Article 1(1) of the 1992 Ghana Constitution states: “The Sovereignty of Ghana resides in the people of Ghana in whose name and for whose welfare the powers of government are to be exercised in the manner and within the limits laid down in this Constitution.”
Sub-section 2 explains that this Constitution shall be the supreme law of Ghana, and that any other law found to be inconsistent with any provision of this Constitution, which came into force on 7 January 1993, shall, to the extent of the inconsistency, be void.
The legislative powers are provided in Article 93(1)(2), which makes it clear that subject to the provisions of this Constitution, the legislative power shall be vested in Parliament, and shall be exercised in accordance with this Constitution.
In making room for future constitutional deadlock between other arms of government- here, between the executive and legislature, the lawmakers set out in Article 1(2) that- A person who alleges that - (a) an enactment or anything contained in or done, under the authority of that or any other enactment; or (b) any act or omission of any person; is inconsistent with, or is in contravention of a provision of this Constitution, may bring an action in the Supreme Court for a declaration to that effect.
Thus the Supreme Court shall, for the purposes of a declaration under clause (1) of the cited article, make such orders and give such directions as it may consider appropriate for giving effect, or enabling effect to be given, to the declaration so made.
The interpretation here could be that once a bill is passed by parliament and is duly assented into law, as the ex-gratia awards saga appears to be that, the Legislature could be the only arm of government which could legally reverse its constitutional legality, by revoking it in the same way it was enacted, but not the executive, and in our present submission, President Mills?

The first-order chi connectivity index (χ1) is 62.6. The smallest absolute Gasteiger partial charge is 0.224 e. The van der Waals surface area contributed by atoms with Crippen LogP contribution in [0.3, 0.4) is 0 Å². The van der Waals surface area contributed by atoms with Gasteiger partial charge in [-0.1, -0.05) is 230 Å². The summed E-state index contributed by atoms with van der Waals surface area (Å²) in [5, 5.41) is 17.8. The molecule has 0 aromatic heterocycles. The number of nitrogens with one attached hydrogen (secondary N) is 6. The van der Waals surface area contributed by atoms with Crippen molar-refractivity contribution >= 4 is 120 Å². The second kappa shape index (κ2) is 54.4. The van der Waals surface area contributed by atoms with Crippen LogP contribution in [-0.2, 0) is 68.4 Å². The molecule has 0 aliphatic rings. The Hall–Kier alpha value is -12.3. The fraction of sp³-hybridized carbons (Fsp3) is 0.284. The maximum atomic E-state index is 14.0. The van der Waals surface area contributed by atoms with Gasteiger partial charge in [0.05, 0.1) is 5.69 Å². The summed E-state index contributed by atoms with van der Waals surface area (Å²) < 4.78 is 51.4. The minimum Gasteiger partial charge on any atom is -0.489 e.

Article 71 of 1992 Republican Constitution - DETERMINATION OF CERTAIN EMOLUMENTS, states: (2) The salaries and allowances payable, and the facilities available, to the President, the Vice-President, the chairman and the other members of the Council of State; Ministers of State and Deputy Ministers, being expenditure charged on the Consolidated Fund, shall be determined by Parliament on the recommendations of the committee referred to in clause (1) of this article.
For the purposes of this article, and except as otherwise provided in this Constitution, the legally mandated Constituent Assembly, clarified “salaries” to be paid/awarded in sub-section (3), to include allowances, facilities and privileges and retiring benefits or awards.
Yes, being expenditure charged on the Consolidated Fund, the Fourth Republic Constitution states that this shall be determined by the President, on the recommendations of a committee of not more than five persons appointed by the President, acting in accordance with the advice of the Council of State, which in reality, the newly-elected President J. E. A. Mills, has not.